I was doing only my second seminar EVER on sales and use taxes. It was Manhattan and this woman comes up to me at the first break. I had talked about personal liability of officers in the previous section and she looked worried.
"Hi, I just started as the CFO for a company here in New York, and I found out that we've been selling a lot of stuff to a company in Texas for years, and charging them sales tax. But we haven't been filing Texas sales tax returns."
"Well, that's not the end of the world," I said. "Mistakes happen. I assume you have been remitting that money to the state of New York?" That's typically the way it works. Many people make the error of charging tax for deliveries in a remote state, but report those sales on their local return. Nobody's going to jail for that. Penalties and back taxes, yes. Striped pajamas? No.
"Well, actually, we haven't paid the taxes to anyone," she said. "That's how I found the problem. I was going through the general ledger and came across this account for Texas Sales Taxes Due."
"How much is in there?"
"One hundred and fifty-three thousand dollars."
My wife tells me I don't hide my emotions well. I must not have in this situation because she asked me, "Is this bad?"
"OK, let me make sure I understand this. Your employer has been shipping stuff to a company in Texas for a long time?"
"Yes, about eleven years."
"And they have been charging Texas taxes. And showing this on the invoices?
She nodded, "Yes, I looked at some of the recent invoices and they show 'sales tax' right on the invoice. It looks like the Texas rate too."
"Are they still doing this? Making sales to Texas, charging tax and letting it sit in that liability account?"
"Just out of curiosity, is this a small, entrepreneurial company where the owners have put pretty much everything into the business?"
"Hundred and fifty thousand?"
"And you haven't paid this money to Texas, or even New York, right?"
"Right." I really do remember this conversation like it was yesterday. It's firmly planted in my brain.
"OK. Final question. Are you really the CFO or is that just the title they gave you?" This happens, folks. They might have given her the CFO title, but not actually make her an officer of the company. I once was a "sort-of" CFO.
"Yes, in fact we just took care of the paperwork last week."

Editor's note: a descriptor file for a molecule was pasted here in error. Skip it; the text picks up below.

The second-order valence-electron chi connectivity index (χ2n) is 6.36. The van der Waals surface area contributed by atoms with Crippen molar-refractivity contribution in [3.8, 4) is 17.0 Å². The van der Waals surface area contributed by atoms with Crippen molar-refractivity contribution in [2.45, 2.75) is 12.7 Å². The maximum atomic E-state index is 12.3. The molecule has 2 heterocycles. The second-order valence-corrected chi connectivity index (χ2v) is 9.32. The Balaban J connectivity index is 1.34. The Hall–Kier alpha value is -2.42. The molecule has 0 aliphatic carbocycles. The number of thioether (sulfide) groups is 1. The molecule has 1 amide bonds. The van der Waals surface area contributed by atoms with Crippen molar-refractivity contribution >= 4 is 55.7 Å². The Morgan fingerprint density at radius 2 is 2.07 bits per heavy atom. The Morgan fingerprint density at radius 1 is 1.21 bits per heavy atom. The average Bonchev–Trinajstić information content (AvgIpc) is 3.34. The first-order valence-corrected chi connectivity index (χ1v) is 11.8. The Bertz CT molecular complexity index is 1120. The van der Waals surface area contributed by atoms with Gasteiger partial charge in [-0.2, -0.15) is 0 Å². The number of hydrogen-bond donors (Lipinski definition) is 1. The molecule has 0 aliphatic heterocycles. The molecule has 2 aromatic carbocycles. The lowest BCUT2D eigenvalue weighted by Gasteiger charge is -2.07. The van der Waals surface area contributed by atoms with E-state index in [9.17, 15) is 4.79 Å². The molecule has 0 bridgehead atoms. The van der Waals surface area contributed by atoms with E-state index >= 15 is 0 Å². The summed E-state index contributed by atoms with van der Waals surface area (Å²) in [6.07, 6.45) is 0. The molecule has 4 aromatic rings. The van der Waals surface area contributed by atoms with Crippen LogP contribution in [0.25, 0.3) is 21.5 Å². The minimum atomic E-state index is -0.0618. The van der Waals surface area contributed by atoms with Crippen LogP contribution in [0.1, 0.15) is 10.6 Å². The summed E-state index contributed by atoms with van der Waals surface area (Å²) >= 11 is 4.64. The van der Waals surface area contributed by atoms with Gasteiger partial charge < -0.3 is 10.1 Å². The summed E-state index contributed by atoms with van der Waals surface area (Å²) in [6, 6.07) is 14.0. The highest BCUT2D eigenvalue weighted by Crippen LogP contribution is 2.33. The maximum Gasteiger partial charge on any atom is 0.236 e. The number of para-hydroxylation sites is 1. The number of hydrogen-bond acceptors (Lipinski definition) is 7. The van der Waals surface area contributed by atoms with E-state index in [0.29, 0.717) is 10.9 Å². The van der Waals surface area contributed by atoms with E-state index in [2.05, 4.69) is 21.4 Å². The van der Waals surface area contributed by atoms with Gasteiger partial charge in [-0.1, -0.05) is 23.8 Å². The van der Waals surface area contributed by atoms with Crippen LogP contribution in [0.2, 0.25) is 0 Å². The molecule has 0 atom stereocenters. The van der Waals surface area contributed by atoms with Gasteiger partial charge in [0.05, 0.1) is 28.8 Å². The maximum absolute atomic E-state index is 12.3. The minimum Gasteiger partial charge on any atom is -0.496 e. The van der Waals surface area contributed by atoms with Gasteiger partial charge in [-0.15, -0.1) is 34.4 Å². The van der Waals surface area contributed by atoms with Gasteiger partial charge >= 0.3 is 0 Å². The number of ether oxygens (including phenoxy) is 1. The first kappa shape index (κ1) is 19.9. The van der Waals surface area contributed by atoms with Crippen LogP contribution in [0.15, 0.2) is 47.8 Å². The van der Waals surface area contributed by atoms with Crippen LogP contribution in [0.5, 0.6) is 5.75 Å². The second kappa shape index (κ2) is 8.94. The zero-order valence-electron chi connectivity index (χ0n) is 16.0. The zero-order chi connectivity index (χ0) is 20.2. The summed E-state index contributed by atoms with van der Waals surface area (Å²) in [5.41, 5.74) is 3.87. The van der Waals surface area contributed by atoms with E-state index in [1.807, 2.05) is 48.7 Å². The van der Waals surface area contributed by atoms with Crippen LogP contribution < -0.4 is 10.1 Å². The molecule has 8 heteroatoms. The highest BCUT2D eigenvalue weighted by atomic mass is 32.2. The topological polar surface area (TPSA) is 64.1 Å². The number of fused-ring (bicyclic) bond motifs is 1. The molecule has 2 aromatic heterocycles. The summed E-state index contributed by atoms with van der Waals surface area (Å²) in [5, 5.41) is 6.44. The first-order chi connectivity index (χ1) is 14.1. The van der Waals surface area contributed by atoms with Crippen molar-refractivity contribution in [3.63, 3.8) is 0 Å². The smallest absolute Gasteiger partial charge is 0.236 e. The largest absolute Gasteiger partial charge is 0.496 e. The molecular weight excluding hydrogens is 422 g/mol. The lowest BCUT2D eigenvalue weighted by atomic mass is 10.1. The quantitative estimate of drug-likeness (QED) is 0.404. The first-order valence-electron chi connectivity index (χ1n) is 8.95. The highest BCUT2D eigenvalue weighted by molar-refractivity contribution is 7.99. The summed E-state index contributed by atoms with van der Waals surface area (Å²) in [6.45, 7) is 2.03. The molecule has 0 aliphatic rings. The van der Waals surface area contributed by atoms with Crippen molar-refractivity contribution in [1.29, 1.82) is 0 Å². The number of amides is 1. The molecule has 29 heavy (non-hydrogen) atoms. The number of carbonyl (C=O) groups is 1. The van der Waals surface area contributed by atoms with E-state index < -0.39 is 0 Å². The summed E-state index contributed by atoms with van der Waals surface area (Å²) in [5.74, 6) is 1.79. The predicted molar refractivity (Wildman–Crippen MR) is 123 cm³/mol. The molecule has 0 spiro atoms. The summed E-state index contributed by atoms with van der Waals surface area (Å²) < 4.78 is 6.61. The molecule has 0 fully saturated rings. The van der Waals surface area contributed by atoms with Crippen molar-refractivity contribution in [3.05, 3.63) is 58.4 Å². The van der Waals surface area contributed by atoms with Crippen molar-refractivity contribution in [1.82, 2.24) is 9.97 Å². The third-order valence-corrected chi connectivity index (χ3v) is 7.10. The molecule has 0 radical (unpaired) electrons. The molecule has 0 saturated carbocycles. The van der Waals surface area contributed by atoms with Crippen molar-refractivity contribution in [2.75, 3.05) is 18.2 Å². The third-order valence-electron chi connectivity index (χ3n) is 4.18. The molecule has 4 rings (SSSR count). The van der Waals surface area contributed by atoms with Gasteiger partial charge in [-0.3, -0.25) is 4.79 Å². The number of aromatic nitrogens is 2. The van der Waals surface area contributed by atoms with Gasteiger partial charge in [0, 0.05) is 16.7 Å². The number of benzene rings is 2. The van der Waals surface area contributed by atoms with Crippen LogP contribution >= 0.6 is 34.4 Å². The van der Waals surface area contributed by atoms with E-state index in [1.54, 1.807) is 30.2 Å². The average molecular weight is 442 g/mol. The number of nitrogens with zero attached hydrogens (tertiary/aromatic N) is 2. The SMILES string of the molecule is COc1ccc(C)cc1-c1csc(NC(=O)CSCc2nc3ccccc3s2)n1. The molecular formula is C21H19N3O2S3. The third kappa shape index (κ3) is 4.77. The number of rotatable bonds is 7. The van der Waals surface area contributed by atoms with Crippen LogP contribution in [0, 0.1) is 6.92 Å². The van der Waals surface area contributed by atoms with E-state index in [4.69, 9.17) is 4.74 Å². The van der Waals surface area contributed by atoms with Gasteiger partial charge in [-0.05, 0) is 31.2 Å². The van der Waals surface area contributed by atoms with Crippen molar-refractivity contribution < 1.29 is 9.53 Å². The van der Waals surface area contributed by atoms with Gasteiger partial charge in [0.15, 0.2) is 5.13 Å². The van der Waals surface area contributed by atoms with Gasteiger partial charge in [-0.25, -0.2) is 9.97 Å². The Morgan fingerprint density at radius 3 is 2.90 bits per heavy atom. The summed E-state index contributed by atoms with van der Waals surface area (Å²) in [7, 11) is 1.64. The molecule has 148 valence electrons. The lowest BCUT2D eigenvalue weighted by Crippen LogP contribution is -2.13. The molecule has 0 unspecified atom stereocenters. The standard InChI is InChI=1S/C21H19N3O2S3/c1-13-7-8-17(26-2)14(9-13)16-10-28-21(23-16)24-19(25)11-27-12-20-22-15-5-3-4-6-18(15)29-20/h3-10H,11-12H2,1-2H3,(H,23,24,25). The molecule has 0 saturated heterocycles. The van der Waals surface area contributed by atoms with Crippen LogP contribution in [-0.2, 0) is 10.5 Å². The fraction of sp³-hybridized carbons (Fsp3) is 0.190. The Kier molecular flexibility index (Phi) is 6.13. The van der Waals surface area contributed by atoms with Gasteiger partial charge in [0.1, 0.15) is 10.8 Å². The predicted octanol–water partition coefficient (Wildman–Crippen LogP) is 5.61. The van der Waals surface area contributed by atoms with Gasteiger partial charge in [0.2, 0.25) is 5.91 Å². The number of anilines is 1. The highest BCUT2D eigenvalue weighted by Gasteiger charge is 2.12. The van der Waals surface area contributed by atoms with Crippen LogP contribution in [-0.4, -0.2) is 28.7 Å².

I took a deep breath. "Mary," her name was Mary, did I mention that? "You should probably leave the seminar now. You've learned enough for the day. I'd strongly recommend that you get this resolved, and you should talk to your own attorney. You're an officer of the company. Even though you weren't around when all of this happened, the longer you're on board, knowing what's still going on, the more likely you're going to be in deep trouble. You may wind up holding the bag."
The problems are:
1. The customer gets audited by Texas who discovers that they've paid all this tax to a company who wasn't registered in Texas. Texas makes the customer pay the money all over again, plus interest and taxes. The customer probably has a good case for fraud against Mary's company. They charged them tax and didn't remit it to any state. For eleven years!
2. Texas may decide to go after Mary's company, particularly if they had nexus in Texas. I didn't ask Mary about Nexus.
I've read more than a couple of stories where, in a start-up situation, the owners put their life-savings into the business, and then some. When the business fails, they've got nothing to make good on debts - like a sales tax liability in Texas.
But the CFO probably doesn't have any skin in the game. And Mary has some money. She's got a house, car, maybe a vacation home, and a 401k that carried over from another company. And she's an officer of the company. She really might be the only one left with any money when the dust settles after this company goes out of business. There have been cases...
As she left, I was really hoping she'd talk to a lawyer.
She emailed me a few days later.
I quit the job. I went in to my boss' office the next day and said, "we really need to talk about this Texas tax liability." He said, "Mary, it would be a really good idea if you never brought this up again. Ever." I realized that I didn't want to work there anymore. I figured if he had a problem with just one thing like that, what else was lurking? And as the CFO, I didn't want to be associated with that kind of business.
The moral of the story? There are two.
First of all, sales tax seminars can be more interesting than you'd think.
Secondly, if you're an officer of the company, you have some serious liability for your company's "mistakes," whether it's sales tax, payroll taxes or some other problem. Beware.
By the way, a couple of years later, I was chatting with an executive with the audit division at the Texas revenue department. I told him the story. After shaking his head, he asked hopefully, "You don't happen to know the name of either of those companies, do you?"
"Nope," I smiled. "My seminars are kind of like confession. What's said in the seminar, stays in the seminar."
And if you're wondering, the dialogue and facts are as true as I can remember. But the states, cities and Mary's name were all changed to protect the extremely guilty.
Sales Tax Guy
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